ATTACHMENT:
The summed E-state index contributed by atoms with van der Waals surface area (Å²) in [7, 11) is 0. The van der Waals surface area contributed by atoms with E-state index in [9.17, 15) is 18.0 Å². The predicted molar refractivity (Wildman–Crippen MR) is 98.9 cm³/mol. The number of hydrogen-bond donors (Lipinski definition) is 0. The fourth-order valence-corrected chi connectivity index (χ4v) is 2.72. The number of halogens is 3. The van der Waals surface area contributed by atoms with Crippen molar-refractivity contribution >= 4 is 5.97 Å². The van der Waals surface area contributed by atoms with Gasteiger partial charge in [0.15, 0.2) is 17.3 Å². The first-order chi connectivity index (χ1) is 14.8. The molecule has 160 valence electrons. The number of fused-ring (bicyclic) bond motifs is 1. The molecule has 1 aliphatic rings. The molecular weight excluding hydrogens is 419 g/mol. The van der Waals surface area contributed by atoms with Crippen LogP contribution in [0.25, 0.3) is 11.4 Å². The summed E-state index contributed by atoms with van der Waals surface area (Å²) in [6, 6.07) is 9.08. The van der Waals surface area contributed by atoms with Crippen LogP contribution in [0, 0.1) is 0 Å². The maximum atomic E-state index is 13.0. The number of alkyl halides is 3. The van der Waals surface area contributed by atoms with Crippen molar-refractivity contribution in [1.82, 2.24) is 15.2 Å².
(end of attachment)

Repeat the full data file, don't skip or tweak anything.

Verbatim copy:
The summed E-state index contributed by atoms with van der Waals surface area (Å²) in [7, 11) is 0. The van der Waals surface area contributed by atoms with E-state index in [9.17, 15) is 18.0 Å². The predicted molar refractivity (Wildman–Crippen MR) is 98.9 cm³/mol. The number of hydrogen-bond donors (Lipinski definition) is 0. The fourth-order valence-corrected chi connectivity index (χ4v) is 2.72. The number of halogens is 3. The van der Waals surface area contributed by atoms with Crippen molar-refractivity contribution >= 4 is 5.97 Å². The van der Waals surface area contributed by atoms with Gasteiger partial charge in [0.15, 0.2) is 17.3 Å². The first-order chi connectivity index (χ1) is 14.8. The molecule has 160 valence electrons. The number of fused-ring (bicyclic) bond motifs is 1. The molecule has 1 aliphatic rings. The molecular weight excluding hydrogens is 419 g/mol. The van der Waals surface area contributed by atoms with Crippen LogP contribution in [0.25, 0.3) is 11.4 Å². The summed E-state index contributed by atoms with van der Waals surface area (Å²) in [6, 6.07) is 9.08. The van der Waals surface area contributed by atoms with Crippen LogP contribution in [0, 0.1) is 0 Å². The maximum atomic E-state index is 13.0. The number of alkyl halides is 3. The van der Waals surface area contributed by atoms with Crippen molar-refractivity contribution in [1.82, 2.24) is 15.2 Å².